This aubergine grower is no eco-warrior and yet he persuaded more than 400 of his fellow farmers to stop spraying chemicals. It’s a brilliant story. The Aki region, on the southern coast of Shikoku island, is devoted to the growing of aubergines. They are grown in greenhouses and seeds sown in July will produce plants which will crop continuously from September for ten months. Pest control was never a problem until 1982 when white fly was introduced from abroad (probably by an Englishman seeking revenge for Japanese knotweed). Initially whitefly was controlled by chemical spraying but over time the spraying became less effective and crop yields suffered. Then our doughty hero heard that whitefly could be controlled by a natural predator, nesidiocoris tenuis, and he went to Holland to find out more. When he came back he persuaded 100 farmers to forego chemicals and rely on the natural predator for a year. The experiment failed- 98 out of the hundred didn’t manage to control the whitefly. It turned out that all the 98 had lost their nerve and when they saw whitefly damage couldn’t resist spraying, killing the predator in the process. But the two that kept their nerve showed spectacular results and in time this convinced the rest.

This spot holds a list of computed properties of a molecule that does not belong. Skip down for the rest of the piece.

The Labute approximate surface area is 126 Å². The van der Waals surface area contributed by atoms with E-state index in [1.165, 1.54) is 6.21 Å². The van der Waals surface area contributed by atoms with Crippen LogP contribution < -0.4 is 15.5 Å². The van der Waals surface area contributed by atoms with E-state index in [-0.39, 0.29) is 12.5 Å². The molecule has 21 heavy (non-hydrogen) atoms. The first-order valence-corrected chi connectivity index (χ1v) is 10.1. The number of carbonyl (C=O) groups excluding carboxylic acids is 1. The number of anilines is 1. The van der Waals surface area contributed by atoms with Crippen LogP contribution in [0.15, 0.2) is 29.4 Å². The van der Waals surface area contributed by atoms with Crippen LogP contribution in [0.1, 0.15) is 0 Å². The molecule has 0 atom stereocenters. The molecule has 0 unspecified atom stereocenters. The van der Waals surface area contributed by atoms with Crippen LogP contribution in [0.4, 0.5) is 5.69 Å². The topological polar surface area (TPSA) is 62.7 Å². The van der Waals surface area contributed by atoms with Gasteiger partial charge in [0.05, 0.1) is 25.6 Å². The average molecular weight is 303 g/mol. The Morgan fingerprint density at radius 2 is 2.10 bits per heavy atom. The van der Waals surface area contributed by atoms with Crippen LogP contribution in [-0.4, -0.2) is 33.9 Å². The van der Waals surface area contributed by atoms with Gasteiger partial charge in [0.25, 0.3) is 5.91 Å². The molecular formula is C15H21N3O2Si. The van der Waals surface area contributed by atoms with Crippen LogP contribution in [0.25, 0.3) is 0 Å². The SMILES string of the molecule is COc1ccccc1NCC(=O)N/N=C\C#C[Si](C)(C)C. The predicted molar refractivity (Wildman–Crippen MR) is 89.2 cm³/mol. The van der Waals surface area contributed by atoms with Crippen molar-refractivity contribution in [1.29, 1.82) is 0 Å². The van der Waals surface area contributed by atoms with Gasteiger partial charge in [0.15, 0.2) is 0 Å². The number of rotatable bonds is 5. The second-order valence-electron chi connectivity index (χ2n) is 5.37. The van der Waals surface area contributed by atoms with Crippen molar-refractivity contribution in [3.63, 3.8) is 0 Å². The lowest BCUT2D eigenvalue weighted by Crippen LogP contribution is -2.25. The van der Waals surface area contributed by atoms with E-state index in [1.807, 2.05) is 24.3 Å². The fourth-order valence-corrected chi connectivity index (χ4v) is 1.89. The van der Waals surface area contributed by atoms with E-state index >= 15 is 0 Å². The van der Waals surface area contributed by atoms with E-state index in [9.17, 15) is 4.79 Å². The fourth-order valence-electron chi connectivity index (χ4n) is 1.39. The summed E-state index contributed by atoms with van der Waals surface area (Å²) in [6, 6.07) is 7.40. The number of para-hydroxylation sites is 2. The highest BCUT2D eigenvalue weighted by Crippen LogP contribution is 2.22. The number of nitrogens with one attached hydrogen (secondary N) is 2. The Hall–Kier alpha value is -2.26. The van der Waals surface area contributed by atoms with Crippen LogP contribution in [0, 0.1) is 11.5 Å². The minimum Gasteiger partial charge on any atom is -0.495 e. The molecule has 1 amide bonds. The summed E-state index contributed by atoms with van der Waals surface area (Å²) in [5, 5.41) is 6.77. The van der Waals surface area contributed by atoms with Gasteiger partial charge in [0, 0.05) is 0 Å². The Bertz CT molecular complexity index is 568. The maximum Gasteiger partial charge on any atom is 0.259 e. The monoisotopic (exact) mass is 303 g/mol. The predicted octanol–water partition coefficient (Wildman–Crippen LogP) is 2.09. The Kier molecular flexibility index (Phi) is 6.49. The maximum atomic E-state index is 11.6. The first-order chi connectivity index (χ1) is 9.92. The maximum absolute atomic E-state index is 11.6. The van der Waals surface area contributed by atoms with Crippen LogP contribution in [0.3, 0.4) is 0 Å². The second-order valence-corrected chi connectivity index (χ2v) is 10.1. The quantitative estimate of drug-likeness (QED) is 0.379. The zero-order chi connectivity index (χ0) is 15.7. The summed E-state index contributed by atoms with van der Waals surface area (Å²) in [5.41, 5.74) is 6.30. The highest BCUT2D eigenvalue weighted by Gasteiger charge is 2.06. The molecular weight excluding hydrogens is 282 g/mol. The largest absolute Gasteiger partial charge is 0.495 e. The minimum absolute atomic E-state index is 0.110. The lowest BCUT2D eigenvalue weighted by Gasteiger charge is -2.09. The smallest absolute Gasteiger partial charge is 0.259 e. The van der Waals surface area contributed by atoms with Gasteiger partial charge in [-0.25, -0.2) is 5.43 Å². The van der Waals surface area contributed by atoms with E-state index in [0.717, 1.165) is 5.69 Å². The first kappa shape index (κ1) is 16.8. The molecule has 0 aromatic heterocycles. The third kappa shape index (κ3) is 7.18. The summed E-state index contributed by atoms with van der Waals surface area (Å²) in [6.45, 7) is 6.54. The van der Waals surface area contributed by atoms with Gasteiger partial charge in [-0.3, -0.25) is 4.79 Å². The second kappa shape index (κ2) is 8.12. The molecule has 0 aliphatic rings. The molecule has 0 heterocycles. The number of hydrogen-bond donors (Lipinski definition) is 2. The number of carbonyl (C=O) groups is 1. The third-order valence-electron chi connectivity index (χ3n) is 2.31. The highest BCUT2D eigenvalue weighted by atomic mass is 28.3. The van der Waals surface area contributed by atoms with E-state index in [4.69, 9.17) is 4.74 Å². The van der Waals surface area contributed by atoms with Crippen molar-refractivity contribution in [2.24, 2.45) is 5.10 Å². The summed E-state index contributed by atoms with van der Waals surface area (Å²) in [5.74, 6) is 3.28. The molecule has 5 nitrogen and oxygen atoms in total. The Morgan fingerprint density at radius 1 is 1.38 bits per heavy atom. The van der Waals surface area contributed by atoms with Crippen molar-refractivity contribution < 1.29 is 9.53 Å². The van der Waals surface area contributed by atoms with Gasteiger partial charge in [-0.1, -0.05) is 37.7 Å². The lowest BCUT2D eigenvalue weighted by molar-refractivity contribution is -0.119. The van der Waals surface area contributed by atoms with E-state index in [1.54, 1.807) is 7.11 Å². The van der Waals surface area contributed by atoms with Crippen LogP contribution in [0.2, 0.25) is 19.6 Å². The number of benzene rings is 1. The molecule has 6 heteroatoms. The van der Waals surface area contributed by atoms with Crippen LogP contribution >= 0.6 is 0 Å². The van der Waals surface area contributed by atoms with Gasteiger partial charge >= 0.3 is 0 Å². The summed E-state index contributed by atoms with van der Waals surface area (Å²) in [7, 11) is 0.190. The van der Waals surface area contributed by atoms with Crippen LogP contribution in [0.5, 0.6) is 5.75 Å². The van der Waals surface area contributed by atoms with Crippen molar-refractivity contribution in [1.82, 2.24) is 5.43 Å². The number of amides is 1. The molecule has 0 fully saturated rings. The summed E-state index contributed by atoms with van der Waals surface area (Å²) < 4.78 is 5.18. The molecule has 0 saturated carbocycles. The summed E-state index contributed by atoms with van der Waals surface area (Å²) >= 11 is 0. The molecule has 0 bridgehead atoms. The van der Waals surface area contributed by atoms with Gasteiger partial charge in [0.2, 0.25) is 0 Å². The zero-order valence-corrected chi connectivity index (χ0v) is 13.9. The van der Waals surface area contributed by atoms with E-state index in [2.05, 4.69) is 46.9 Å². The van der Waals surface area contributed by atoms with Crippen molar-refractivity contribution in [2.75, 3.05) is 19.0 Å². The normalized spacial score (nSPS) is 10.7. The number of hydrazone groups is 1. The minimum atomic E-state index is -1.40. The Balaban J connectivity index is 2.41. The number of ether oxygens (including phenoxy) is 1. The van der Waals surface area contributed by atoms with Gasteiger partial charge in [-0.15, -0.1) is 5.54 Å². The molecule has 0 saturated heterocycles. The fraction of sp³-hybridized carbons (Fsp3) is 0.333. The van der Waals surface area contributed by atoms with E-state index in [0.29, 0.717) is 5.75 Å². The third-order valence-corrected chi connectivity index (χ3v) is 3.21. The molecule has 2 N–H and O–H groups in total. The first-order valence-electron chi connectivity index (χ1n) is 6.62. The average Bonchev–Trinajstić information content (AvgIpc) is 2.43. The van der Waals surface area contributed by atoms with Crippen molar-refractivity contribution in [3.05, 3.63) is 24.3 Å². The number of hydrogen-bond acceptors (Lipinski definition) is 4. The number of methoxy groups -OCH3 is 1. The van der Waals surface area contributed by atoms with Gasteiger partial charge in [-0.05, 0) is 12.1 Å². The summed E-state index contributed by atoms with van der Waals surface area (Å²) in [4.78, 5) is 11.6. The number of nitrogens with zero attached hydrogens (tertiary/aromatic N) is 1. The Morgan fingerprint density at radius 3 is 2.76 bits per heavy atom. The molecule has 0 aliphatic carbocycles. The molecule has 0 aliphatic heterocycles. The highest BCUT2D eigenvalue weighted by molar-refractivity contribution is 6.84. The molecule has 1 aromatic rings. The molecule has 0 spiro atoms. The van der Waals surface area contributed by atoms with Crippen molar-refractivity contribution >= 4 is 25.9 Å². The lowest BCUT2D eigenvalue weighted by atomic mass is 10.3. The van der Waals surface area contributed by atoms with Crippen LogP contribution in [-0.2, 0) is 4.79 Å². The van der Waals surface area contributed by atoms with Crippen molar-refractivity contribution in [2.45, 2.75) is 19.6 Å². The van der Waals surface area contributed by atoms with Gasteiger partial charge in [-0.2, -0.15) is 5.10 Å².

Now, out of the 500 aubergine growers in the Aki region, 415 don’t spray. Their conversion didn’t come about because of missionary zeal- it was purely because of the search for the best way to grow aubergines profitably. And they’ve made quite a few converts to Slow Food along the way.